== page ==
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Wednesday, July 01, 2009

Asteroid Hyalosis. No, really.I had a patient the other day with Asteroid Hyalosis, an ocular condition which enables you to see Halley's Comet more than once every 75 years. At least, that's what I told him. To be honest, the man might have had stars in his eyes, but he had a far from heavenly body, so I asked him not to hold it against me.

Anyhoo, as shocking as it may sound to anyone who hasn't actually seen me work, I didn't really know what I was talking about. I might be a rising star in the world of retinal screening, but Asteroid Hyalosis was an alien concept to me. So I looked it up on Wikipedia this morning, where I had a close encounter with the following fact:

"[Asteroid Hyalosis] is known to occur in humans, dogs and chinchillas".

Humans, fine. Dogs, fair enough. But chinchillas?? Next they'll be telling me hamsters get glaucoma.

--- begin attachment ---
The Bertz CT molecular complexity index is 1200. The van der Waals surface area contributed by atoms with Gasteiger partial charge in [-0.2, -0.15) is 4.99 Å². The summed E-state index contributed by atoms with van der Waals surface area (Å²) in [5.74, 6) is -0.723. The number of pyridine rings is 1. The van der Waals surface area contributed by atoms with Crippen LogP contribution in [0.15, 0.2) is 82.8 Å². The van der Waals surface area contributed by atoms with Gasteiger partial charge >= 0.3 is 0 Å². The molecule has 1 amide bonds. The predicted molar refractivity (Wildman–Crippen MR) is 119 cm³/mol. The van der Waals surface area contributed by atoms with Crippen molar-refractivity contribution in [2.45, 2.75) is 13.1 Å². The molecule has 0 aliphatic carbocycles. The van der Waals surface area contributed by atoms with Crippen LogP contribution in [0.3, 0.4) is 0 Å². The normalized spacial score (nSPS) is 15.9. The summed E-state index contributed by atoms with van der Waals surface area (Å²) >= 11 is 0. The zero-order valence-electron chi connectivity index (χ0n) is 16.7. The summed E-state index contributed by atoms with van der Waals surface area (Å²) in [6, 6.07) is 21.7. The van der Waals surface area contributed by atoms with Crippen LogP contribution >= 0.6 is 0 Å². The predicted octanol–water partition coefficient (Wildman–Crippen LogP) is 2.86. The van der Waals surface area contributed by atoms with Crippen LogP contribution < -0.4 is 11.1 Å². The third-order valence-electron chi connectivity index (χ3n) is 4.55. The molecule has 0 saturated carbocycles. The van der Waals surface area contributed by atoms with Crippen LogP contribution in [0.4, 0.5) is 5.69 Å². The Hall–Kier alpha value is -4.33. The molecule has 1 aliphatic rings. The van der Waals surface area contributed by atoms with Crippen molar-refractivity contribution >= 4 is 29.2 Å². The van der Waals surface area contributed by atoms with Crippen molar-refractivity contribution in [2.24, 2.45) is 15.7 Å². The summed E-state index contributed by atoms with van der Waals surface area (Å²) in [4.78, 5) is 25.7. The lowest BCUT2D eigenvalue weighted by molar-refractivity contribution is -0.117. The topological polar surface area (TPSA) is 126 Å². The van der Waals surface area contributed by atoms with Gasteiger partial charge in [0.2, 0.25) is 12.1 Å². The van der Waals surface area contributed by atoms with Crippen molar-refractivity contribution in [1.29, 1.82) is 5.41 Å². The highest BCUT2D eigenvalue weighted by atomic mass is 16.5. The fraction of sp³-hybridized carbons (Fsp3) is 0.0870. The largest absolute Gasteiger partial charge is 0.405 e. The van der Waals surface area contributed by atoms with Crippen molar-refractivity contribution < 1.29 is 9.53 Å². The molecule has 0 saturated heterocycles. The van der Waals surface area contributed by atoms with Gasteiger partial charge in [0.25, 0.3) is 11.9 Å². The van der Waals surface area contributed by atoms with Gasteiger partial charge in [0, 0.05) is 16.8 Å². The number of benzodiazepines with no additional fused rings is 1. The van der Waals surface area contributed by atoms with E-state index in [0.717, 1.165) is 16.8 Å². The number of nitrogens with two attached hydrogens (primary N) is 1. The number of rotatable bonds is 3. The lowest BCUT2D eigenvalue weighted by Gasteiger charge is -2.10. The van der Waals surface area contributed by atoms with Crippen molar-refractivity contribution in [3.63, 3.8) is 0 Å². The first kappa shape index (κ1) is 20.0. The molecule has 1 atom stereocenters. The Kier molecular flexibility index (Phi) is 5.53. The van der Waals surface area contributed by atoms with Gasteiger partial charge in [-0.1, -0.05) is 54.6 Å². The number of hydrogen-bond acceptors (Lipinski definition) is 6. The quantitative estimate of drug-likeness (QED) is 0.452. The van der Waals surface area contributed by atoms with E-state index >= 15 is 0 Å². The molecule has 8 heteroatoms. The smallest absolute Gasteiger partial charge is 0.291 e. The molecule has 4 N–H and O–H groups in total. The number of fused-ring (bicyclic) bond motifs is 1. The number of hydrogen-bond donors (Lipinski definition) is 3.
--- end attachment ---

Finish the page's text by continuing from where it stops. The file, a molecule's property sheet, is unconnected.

That wasn't the only eye-opening bit of information I received today though. One of my tasks is to check that each patient's GP hasn't changed since their last visit. So whilst chatting to a nice lady at Lewes Hospital this afternoon, I said "Are you still with Dr Barker?". To which she replied "No, he's dead". I followed that up with a startled "Really?", and she said "Yes, he was hit by a train".

I was tempted to refer her for psychiatric treatment on the spot, but as it turns out, she's right. I'm glad I asked now. It might not have looked good if we'd sent the results letter to a dead man.

In other work-related news, I had a patient yesterday who was old enough to be my father, and who arrived wearing a shirt identical to one I used to wear at the pharmacy stores. Bearing in mind that it's taken Lisa two years to stop reminding me that I have the dress sense of a Weymouth pensioner, the chances of her letting this one lie are slim. Which is more than I can say for the patient.